A long and uncomfortable (too hot, too cold, manic driver) overnight bus journey brought us to Cusco at 7am. We were now at an elevation of 3300m and our breathing was laboured. We checked into our hostel on the main square. The room felt damp and unpleasant. We set about familiarising ourselves with the town. Due to the effects of the altitude we didn't walk too far.
In the old town the thickset walls and foundation stonework were immediately apparent. Much of the neater, rounded blockwork was part of the original Inca capital that was destroyed and rebuilt by the Spanish in the 15th century.
Cusco and the other archaeological sites of the Urubamba Valley (Ollantautaybo, Runcuracay, Sayacmarca, Phuyupamarca, Huiñay Huayna, Intipucu etc) bear unique testimony to the Inca civilisation.
A few days later we took a taxi through the Urubamba (Scared) Valley, stopping at the town of Pisac, about 35km north east of Cusco. We visited the Inca citadel, which towered above this sleepy village along cliff-hanging footpaths. It was built built between the 10th and 11th centuries. We admired this Inca architecture due to the technique used to build its enormous walls, palaces and turrets with stone blocks, all done without any type of cement or adhesive.
Water is still channelled through the fully functional irrigation systems. Furthermore, the terraces that encircle the mountain were very impressive. When following a hanging footpath we went through a tunnel cut into the hill, about 15m in length. The site afforded marvellous views of the valley, and we could hear a children's party in full swing hundreds of metres below.
In the town of Ollantaytambo we saw a temple made of massive monoliths, and a fortress. What was interesting about this site was that at some point, for reasons unknown, work mysteriously stopped and the buildings were never completed. You can see blocks just left lying on the ground, and trace the ramp and road where along which they travelled from the quarry on the other site of the valley.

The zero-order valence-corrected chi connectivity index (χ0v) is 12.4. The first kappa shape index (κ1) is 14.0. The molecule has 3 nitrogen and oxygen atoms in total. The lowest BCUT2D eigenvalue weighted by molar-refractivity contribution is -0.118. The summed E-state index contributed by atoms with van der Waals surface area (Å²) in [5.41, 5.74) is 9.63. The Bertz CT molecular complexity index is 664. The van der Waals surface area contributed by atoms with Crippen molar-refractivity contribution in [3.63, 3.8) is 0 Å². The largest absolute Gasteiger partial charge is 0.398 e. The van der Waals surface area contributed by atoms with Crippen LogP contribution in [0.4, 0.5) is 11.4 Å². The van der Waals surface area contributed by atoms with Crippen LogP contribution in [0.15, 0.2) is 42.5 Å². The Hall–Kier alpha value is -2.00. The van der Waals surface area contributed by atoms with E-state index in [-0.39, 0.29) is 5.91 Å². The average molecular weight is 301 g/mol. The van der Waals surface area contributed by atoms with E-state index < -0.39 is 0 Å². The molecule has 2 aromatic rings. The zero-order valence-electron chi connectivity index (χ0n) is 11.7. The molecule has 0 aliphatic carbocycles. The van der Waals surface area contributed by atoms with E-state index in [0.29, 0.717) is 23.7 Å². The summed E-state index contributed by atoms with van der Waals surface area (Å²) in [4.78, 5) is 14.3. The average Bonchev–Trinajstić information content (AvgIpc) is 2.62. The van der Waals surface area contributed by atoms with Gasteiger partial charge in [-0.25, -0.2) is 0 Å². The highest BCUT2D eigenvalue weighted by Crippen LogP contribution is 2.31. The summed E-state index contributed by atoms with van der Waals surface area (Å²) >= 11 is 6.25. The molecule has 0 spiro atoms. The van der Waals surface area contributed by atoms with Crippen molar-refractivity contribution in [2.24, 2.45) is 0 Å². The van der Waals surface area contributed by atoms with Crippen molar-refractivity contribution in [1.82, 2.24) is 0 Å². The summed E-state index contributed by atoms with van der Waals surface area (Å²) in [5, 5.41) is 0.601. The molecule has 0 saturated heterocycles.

The surrounding valleys have been cultivated continuously for well over 1,000 years. The farmers still grow potatoes and maize, but now use chemicals, and like many underdeveloped country's the control and effect of these substances are poorly understood by the masses. The natural vegetation is scrubby subtropical region ferns and palms. We spotted many eucalyptus trees, obviously an invasive species, but how they got here we don't know.
Cusco's central Plaza
Typical colonial style cloisters surround the plaza. Built in the early 1500s on the original foundations of the Inca city
Guinea Pig anyone?
Fraser and Sarah out exploring Pisac's ruins
The steep terraces of Pisac's fields that supported the Inca fortress
Sarah tied to the old hinges in the stone doorway
Beautiful stonework - no mortar required
Family outing in Olantaytambo
The ruins at Olantaytambo overlook the small fortified town
The prominent bulges on these stones are believed to have been used to help fix the ropes to the stones for moving them from the quarry, on the other side of the valley, to the site. The blocks would then have been ground off once the blocks were in position. As the site was never finished these bumps remain providing clues into the construction methods used.
The straight road on the edge of the fields leads to the quarry where the majority of the large stones came from
The original aqueducts and channels still function perfectly even 600 years later